The coming-soon Rabbits of the Apocalypse can be described thus: Civilization in shatters, human trafficking, rabid religious groups...There’s no doubt about it, the future kinda sucks.  In the remote desert town of Lafontaine, Casey Prentice is trying to survive the endtimes by keeping her head down.  But living small and staying out of trouble ceases to be an option when a paramilitary organization known as the League descends on the town.  When Casey takes in one of the League’s escaping prisoners, she brings herself into conflict with the powerful cult, and invites a whole new kind of danger into her life.  Because the town of Lafontaine has a secret...and if the League discovers it, then the apocalypse will be the least of Casey’s worries.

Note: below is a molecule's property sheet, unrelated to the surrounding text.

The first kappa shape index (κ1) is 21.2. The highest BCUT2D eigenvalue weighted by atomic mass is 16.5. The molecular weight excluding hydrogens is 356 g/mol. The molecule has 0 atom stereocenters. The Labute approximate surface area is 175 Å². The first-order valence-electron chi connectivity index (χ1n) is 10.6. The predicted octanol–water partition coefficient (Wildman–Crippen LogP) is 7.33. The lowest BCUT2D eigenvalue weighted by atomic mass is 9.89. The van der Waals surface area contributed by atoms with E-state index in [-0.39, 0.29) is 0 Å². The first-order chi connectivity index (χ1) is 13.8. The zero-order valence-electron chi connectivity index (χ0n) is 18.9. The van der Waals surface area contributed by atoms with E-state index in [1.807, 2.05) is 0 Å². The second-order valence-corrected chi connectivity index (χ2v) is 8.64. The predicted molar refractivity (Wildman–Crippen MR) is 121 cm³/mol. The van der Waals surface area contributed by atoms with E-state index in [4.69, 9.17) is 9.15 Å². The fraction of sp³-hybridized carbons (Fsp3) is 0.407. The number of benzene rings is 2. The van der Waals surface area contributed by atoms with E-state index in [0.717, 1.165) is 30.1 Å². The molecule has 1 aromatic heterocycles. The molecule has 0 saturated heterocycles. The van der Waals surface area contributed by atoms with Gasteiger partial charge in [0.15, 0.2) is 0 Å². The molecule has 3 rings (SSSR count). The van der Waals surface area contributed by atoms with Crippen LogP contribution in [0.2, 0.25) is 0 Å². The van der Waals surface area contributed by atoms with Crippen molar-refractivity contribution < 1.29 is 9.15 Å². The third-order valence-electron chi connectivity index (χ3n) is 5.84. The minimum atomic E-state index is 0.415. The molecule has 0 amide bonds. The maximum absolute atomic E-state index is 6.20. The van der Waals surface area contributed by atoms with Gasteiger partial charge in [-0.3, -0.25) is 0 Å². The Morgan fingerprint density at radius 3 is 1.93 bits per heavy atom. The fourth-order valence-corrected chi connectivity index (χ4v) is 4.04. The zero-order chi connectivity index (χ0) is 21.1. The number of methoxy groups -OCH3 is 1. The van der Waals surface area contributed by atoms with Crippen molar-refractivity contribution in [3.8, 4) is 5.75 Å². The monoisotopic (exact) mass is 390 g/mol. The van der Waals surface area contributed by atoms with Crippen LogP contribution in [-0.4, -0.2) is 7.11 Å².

There are also some handcuffs, because my sense of shame has been missing long enough for it to be declared legally dead like, thrice.

AJ: When will your next book be released?

BL: Rabbits will probably come out in the late summer or fall of 2014.  I don’t have a release date yet; when I do, I will send up some fireworks.

AJ: Tell us a bit about your main character(s). What makes them unique or interesting?

BL: Difficult to answer this without giving too much away.  I often write in the first person because I like to surprise people if I can, and one of the best ways I know to surprise people is to tell people from the limited, flawed perspective of only one or two people.  Lynn, Darren, Kit, and Casey are all, in their way, very unreliable narrators, and it’s inadvisable to take what they say too literally.